adieu & a hui hou by della au Belatti ‘92, MHS teacher 1996-2001 photography by Kyle roche
eaCh neW sChooL year brings new faces, new hopes, and new challenges to school campuses across Hawai‘i. Yet despite the “new-ness” of any given school year, generations of Maryknoll students could rely on the constant and reassuring presence of special teachers who – year after year – made the Maryknoll experience truly memorable. With more than ninety-five years of collective teaching experience combined at Maryknoll High School, teachers Elliott Chamizo, ‘61, Joseph Miller, and Natalie Morey are a trio of such special teachers who roamed the halls of Maryknoll, inspiring with their commitment to their students and their passion for classroom learning. In May 2016, a major chapter in Maryknoll’s history closed with the retirements of these extraordinary teachers, who had devoted the vast majority of their teaching careers to the students and families of Maryknoll School. teachers. Colleagues. mentors. Friends. In my journey as a Maryknoll Spartan, I have had the true honor of knowing Elliott, Joe, and Natalie as all of these things – teachers, colleagues, mentors and friends. Perhaps only second to his loyalty to Maryknoll, former students will remember Elliott Chamizo, ‘61, for his equally
enthusiastic devotion to his “other” alma mater, Seattle University. Recognized for his many years as Maryknoll’s Yearbook and Senior Class Advisors, students who have traversed through Mr. Chamizo’s English and Yearbook classes will remember him for his colorful stories and his encouragement to spread their wings once they left Maryknoll. As a colleague, however, I truly came to appreciate how Elliott was the overall keeper of knowledge of all things related to Maryknoll, demonstrating that he is truly a lifelong Spartan. Joseph “Joe” Miller has long been Maryknoll’s “Renaissance Man.” From my perspective as a student, Mr. Miller’s talents as a musician, storyteller, and philosopher brought to life the religion courses he taught. As a colleague, it was Joe’s commitment to social justice and the ways in which he infused that commitment into both his classrooms and in his interactions in faculty meetings and professional development settings that inspired students and teachers alike to experience God’s presence in all of our communities. natalie Morey and her belief in the worth of all students was something that I was lucky to experience as a student, but even more blessed to emulate as a young teacher. Many will probably remember Mrs. Morey for her particularities: her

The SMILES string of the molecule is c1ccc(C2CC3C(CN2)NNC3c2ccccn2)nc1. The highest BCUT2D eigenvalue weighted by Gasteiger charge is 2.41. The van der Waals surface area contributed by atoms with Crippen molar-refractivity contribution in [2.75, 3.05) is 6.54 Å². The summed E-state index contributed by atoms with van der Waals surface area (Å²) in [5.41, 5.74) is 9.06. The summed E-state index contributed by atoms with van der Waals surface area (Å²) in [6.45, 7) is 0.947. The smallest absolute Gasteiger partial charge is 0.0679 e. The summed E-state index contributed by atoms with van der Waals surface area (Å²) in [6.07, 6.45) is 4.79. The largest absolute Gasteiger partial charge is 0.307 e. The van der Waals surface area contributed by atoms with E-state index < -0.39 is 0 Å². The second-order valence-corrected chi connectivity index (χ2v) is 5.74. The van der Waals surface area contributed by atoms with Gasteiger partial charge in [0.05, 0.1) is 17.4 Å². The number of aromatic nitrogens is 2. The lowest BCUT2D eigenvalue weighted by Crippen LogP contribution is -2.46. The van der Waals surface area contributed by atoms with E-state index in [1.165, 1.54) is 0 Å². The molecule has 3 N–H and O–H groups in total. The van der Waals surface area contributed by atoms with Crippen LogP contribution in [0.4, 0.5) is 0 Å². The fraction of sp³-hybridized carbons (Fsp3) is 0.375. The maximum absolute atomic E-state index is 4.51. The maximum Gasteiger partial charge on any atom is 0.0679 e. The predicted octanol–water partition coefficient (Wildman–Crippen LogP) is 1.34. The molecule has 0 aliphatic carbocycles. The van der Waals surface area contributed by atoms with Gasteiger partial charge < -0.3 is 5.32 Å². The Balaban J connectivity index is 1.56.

For decades, lively educator elliot Chamizo brought creativity, perspective, and encouragement to go beyond the norm.
Joe miller brought any classroom to life and inspired engagement with ease. obsessively neat classrooms, her journal prompts, and her constant quest to get students to read and write. As a young teacher who developed and taught a joint English-World History curriculum with Natalie, I saw up close the amazing professionalism of a true teacher-leader who was committed to her craft of teaching. She understood what it meant to be a lifelong learner even as a veteran teacher with many years of experience. She was someone who wanted to share that craft and passion with younger teachers so that they could excel in their own careers. Lessons learned. So as the 2016-2017 school year opens, I am a little saddened that future generations of Maryknoll students will not be able to experience the gifts of Elliott, Joe, and Natalie as I, and so many others, have experienced. But I am also reminded about a lesson learned from the curriculum Natalie and I developed. One of the themes we focused our students on was the theme of change and the notion that the only constant in life was change. As we bid adieu and a hui hou to these three amazing teachers, members of the Maryknoll ‘ohana are excited for Elliott, Joe, and Natalie as they move into the next chapters of their lives and are eternally grateful for all that they have done to teach, challenge, inspire, and encourage the students and colleagues who they have encountered in their decades of service to Maryknoll.